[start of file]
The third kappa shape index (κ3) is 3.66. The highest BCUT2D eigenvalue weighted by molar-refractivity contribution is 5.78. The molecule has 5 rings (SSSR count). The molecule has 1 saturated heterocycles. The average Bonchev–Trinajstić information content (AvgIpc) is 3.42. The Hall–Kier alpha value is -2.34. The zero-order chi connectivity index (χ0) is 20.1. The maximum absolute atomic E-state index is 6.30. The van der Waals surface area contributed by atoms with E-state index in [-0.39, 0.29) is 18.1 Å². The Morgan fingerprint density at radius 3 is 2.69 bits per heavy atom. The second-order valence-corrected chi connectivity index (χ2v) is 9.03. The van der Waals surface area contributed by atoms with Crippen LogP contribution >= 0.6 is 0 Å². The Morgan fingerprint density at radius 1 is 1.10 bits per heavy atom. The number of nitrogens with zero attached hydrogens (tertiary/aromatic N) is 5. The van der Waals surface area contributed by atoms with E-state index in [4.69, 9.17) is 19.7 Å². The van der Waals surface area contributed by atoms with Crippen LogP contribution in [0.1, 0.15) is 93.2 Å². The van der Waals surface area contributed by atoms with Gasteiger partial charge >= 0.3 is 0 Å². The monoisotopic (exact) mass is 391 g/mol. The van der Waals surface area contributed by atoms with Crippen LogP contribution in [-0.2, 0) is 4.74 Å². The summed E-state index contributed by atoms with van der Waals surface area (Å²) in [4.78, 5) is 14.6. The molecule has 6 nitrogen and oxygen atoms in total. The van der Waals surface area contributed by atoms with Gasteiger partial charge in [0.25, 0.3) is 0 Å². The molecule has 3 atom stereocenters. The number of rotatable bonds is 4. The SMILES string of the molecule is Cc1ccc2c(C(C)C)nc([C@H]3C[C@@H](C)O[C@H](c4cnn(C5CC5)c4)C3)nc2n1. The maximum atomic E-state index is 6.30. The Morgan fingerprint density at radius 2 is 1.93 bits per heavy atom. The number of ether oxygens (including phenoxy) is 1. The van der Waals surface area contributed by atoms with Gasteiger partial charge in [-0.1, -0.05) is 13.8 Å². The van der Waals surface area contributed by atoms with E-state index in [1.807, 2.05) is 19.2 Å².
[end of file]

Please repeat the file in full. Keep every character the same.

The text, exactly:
The third kappa shape index (κ3) is 3.66. The highest BCUT2D eigenvalue weighted by molar-refractivity contribution is 5.78. The molecule has 5 rings (SSSR count). The molecule has 1 saturated heterocycles. The average Bonchev–Trinajstić information content (AvgIpc) is 3.42. The Hall–Kier alpha value is -2.34. The zero-order chi connectivity index (χ0) is 20.1. The maximum absolute atomic E-state index is 6.30. The van der Waals surface area contributed by atoms with E-state index in [-0.39, 0.29) is 18.1 Å². The Morgan fingerprint density at radius 3 is 2.69 bits per heavy atom. The second-order valence-corrected chi connectivity index (χ2v) is 9.03. The van der Waals surface area contributed by atoms with Crippen LogP contribution >= 0.6 is 0 Å². The Morgan fingerprint density at radius 1 is 1.10 bits per heavy atom. The number of nitrogens with zero attached hydrogens (tertiary/aromatic N) is 5. The van der Waals surface area contributed by atoms with E-state index in [4.69, 9.17) is 19.7 Å². The van der Waals surface area contributed by atoms with Crippen LogP contribution in [0.1, 0.15) is 93.2 Å². The van der Waals surface area contributed by atoms with Gasteiger partial charge >= 0.3 is 0 Å². The monoisotopic (exact) mass is 391 g/mol. The van der Waals surface area contributed by atoms with Crippen LogP contribution in [-0.2, 0) is 4.74 Å². The summed E-state index contributed by atoms with van der Waals surface area (Å²) in [4.78, 5) is 14.6. The molecule has 6 nitrogen and oxygen atoms in total. The van der Waals surface area contributed by atoms with Gasteiger partial charge in [0.25, 0.3) is 0 Å². The molecule has 3 atom stereocenters. The number of rotatable bonds is 4. The SMILES string of the molecule is Cc1ccc2c(C(C)C)nc([C@H]3C[C@@H](C)O[C@H](c4cnn(C5CC5)c4)C3)nc2n1. The maximum atomic E-state index is 6.30. The Morgan fingerprint density at radius 2 is 1.93 bits per heavy atom. The number of ether oxygens (including phenoxy) is 1. The van der Waals surface area contributed by atoms with Gasteiger partial charge in [-0.1, -0.05) is 13.8 Å². The van der Waals surface area contributed by atoms with E-state index in [1.807, 2.05) is 19.2 Å².